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45
THE HOUSE FLY

mitting this disease, it remained for Dr. Patrick Manson, of London, to point out in 1895 that the malarial parasite had an alternate mode of generation, and he considered some blood-sucking insect (probably a mosquito) as the most probable host. His pupil, Dr. Ronald Ross, an English military surgeon, soon went to India, and after patiently dissecting the bodies of hundreds of mosquitoes, finally discovered one having pigmented bodies in the stomach after biting a malarial patient. In 1900, Sambon and Low, and Grassi, conducted in the most malarious sections of Italy careful experiments which proved to the world that malaria is transmitted to man through the bites of the malarial mosquito, Anopheles maeulipennis. These experiments have since been duplicated and the results confirmed by many others in different parts of the world.

Mosquitoes breed only in water,-and the malarial mosquito will breed in almost any pool where other kinds flourish, but is never so abundant as the rain-barrel mosquito, Culex pipiens, or the salt-marsh mosquito, Culex sollicitans. It lays its eggs singly on the surface of the water. They hatch in a few hours, and the young larvæ or wigglers feed in the water on minute particles of vegetable matter. Each larva goes to the surface every few minutes to inhale air through the tube or siphon near the tail. In a few days the wiggler changes to a peculiar hunchback pupa, and the adult mosquito emerges two or three days later. Only a week is required in warm weather to complete the life cycle.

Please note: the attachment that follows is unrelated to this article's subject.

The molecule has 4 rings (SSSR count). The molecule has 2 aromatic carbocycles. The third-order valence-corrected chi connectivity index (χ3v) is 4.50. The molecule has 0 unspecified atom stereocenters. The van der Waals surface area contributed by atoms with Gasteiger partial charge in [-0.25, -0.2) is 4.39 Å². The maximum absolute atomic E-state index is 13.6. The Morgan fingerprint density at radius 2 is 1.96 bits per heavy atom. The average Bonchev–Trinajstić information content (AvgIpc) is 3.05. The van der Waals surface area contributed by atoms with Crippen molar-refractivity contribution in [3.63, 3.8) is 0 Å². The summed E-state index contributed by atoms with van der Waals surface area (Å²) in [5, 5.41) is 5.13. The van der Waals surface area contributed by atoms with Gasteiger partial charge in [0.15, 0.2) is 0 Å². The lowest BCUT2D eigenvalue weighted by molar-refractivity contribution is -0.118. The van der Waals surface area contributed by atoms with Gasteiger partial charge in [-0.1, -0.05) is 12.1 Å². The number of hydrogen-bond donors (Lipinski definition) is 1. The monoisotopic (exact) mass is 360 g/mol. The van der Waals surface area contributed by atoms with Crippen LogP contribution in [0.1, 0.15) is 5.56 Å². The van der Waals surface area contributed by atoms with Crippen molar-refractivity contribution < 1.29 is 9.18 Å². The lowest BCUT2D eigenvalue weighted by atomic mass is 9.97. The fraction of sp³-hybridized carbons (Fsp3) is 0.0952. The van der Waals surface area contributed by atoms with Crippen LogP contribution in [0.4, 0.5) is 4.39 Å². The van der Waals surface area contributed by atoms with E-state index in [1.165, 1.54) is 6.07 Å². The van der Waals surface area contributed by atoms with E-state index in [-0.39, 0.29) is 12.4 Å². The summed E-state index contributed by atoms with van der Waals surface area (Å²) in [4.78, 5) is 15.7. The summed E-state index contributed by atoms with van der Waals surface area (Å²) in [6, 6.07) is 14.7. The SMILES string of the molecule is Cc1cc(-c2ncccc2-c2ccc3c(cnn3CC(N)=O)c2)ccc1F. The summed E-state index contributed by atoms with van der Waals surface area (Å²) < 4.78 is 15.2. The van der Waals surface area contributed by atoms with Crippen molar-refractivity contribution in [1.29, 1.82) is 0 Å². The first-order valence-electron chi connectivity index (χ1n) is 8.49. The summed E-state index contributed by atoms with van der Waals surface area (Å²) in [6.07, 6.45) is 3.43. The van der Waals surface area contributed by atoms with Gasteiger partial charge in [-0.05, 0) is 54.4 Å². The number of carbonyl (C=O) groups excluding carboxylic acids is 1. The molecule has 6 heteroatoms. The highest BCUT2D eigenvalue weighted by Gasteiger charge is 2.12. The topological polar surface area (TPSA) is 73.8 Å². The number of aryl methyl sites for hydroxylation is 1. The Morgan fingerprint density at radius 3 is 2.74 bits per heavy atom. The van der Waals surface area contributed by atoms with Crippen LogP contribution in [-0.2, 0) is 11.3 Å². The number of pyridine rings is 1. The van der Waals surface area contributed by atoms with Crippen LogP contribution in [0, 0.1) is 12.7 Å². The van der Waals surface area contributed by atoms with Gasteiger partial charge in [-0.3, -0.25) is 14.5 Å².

As a rule, mosquitoes do not fly far, and usually breed in the vicinity where they occur. The salt marsh mosquito is an exception to this rule, and often flies inland for twenty-five or thirty miles, though it breeds only near the coast.

From the records of the State Board of Health it appears that for the decade ending with 1903, 1,073 deaths, or more than 100 each year, occurred in Connecticut from malarial diseases alone. Dr. Howard obtained similar figures from those states where statistics are kept (less than one half of the states keeping them, and these being in the north), which show that more than 12,000 deaths occurred in eight years from malaria. From the records of a number of cities it appears that two deaths occur from malaria in the south to one in the north, and on this basis and including the non-registration states, he concludes that the annual death rate from malaria in the United States must amount to 12,000, and that it would be 96,000 for the eight-year period.[1]

But with malaria perhaps more than with any other disease the death rate is a small indication of the economic loss suffered. Many

  1. L. O. Howard, "Economic Loss to the People of the United States through Insects that Carry Disease." Bureau Entomology, Bull. 78, p. 10.